Diabetes: fasting blood sugar 126 mg/dl (7 mmol/l) or greater
Diabetes: blood sugar 200 mg/dl (11.1 mmol/l) or greater two hours after ingesting 75 grams of glucose
Diabetes: random (“casual”) blood sugar 200 mg/dl (11.1 mmol/l) or greater, plus symptoms of diabetes
If there’s any doubt about the diagnosis, testing should be repeated on a subsequent day.
Compared to impaired fasting glucose, impaired glucose tolerance may be a better predictor of cardiovascular disease and death. So some researchers and clinicians focus on preventing high blood sugar swings after meals. The problem with prediabetes, which causes no symptoms early on, is that one of every four cases progresses to full-blown diabetes over the next 3–5 years.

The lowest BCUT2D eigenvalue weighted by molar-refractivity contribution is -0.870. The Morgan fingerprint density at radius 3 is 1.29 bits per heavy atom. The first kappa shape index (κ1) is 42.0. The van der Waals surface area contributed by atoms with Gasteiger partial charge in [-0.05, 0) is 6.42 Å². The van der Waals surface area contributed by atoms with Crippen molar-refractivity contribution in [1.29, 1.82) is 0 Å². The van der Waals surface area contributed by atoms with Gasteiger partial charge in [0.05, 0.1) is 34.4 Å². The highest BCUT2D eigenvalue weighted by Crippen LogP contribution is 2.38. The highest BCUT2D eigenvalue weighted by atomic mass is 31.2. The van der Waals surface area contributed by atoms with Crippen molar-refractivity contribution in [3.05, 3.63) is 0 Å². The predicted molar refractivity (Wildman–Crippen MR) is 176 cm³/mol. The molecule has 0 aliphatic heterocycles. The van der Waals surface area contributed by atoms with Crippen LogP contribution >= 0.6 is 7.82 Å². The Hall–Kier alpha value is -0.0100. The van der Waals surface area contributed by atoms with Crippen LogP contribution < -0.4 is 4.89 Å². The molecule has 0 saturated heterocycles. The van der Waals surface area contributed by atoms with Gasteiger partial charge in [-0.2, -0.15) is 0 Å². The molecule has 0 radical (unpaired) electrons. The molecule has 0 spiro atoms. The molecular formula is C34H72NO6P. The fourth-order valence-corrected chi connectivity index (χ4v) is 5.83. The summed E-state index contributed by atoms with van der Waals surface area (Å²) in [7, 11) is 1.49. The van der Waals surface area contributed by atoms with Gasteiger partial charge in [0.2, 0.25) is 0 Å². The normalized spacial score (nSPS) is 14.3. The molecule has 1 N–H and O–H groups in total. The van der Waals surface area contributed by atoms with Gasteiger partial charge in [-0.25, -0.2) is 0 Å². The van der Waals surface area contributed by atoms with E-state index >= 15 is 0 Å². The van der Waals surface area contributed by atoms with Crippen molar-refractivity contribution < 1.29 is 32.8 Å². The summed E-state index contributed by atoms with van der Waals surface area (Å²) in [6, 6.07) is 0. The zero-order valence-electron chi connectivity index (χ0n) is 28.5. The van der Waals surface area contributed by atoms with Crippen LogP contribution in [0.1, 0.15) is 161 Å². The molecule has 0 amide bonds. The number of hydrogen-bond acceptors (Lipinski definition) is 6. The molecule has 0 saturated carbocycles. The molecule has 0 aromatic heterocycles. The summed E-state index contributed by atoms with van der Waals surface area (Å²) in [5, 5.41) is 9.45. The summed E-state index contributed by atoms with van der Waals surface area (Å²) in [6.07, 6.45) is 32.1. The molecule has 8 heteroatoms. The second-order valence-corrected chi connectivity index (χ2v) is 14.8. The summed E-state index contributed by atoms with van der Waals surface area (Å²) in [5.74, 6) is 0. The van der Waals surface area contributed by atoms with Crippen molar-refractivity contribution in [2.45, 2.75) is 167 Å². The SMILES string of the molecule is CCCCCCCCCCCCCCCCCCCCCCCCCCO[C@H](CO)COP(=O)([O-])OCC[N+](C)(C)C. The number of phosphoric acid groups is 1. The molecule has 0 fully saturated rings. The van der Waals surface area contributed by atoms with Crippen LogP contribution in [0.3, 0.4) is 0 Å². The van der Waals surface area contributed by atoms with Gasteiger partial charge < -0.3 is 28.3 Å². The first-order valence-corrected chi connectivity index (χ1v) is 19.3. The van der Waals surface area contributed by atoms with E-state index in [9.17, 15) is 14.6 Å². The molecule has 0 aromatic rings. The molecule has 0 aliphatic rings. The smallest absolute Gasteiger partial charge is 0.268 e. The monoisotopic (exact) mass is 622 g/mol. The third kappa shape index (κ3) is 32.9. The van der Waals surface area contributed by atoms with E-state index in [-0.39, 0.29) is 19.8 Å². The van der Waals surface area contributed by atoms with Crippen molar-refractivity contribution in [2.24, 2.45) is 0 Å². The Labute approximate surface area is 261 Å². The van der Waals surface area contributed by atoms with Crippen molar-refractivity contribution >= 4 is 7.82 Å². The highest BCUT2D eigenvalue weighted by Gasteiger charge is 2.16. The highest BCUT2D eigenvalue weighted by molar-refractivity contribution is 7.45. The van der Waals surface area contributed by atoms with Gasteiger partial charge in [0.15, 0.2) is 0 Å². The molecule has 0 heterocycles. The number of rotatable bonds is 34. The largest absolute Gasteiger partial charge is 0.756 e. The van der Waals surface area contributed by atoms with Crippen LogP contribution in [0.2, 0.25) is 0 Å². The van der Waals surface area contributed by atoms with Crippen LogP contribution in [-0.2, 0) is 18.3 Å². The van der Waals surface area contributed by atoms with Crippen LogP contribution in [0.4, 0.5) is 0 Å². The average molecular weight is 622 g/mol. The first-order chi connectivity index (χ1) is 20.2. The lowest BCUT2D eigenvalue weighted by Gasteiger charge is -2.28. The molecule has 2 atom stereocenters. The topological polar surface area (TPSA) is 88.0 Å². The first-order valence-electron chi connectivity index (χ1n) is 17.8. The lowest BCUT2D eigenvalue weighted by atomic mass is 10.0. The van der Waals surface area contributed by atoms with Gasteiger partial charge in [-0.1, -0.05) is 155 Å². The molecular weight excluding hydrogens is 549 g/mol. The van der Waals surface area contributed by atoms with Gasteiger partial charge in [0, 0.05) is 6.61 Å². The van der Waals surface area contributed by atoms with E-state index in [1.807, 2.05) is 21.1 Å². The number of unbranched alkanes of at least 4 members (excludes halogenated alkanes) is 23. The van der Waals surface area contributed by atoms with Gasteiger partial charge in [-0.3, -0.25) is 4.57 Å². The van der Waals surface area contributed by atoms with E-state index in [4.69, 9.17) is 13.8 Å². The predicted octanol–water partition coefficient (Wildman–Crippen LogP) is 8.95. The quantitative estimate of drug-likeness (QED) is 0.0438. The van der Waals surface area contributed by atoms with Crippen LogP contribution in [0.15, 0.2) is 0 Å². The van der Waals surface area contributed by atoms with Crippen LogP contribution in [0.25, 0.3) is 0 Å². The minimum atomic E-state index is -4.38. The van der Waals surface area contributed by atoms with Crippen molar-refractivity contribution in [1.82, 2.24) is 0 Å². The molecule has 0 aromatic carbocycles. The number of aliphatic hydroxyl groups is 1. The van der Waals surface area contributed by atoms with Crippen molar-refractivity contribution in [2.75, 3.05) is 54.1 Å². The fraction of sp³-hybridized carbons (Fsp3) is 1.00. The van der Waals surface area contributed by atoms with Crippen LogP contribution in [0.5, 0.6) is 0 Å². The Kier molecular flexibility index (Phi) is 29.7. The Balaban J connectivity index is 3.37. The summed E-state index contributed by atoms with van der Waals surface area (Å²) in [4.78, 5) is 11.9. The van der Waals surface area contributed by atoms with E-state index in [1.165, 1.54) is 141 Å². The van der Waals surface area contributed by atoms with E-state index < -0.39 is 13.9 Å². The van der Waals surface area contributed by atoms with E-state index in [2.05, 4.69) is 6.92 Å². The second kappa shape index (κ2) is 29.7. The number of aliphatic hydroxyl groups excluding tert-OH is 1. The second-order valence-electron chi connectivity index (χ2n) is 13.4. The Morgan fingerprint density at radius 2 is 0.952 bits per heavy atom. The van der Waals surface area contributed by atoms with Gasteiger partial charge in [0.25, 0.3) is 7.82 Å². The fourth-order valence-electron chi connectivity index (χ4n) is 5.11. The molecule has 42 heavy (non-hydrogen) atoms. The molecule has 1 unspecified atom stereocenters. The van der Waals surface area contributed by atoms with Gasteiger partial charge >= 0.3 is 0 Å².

The numbers above do not apply to pregnant women. Five percent of pregant women develop gestational diabetes that goes away soon after delivery.
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What Level of Hemoglobin A1c Defines Diabetes?
Another way to consider normal and abnormal blood sugar levels is to look at a blood test called hemoglobin A1c, which is an indicator of average blood sugar readings over the prior three months. The average healthy non-diabetic adult hemoglobin A1c is 5% and translates into an average blood sugar of 100 mg/dl (5.6 mmol/l). This will vary a bit from lab to lab. Most healthy non-diabetics would be under 5.7%.
In December, 2009, the American Diabetes Association established a hemoglobin A1c criterion for the diagnosis of diabetes: 6.5% or higher. Diagnosis of prediabetes involves hemoglobin A1c in the range of 5.7 to 6.4%. The aforementioned blood sugar criteria can also be used.
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What Are Blood Sugar Goals During Treatment For Diabetes?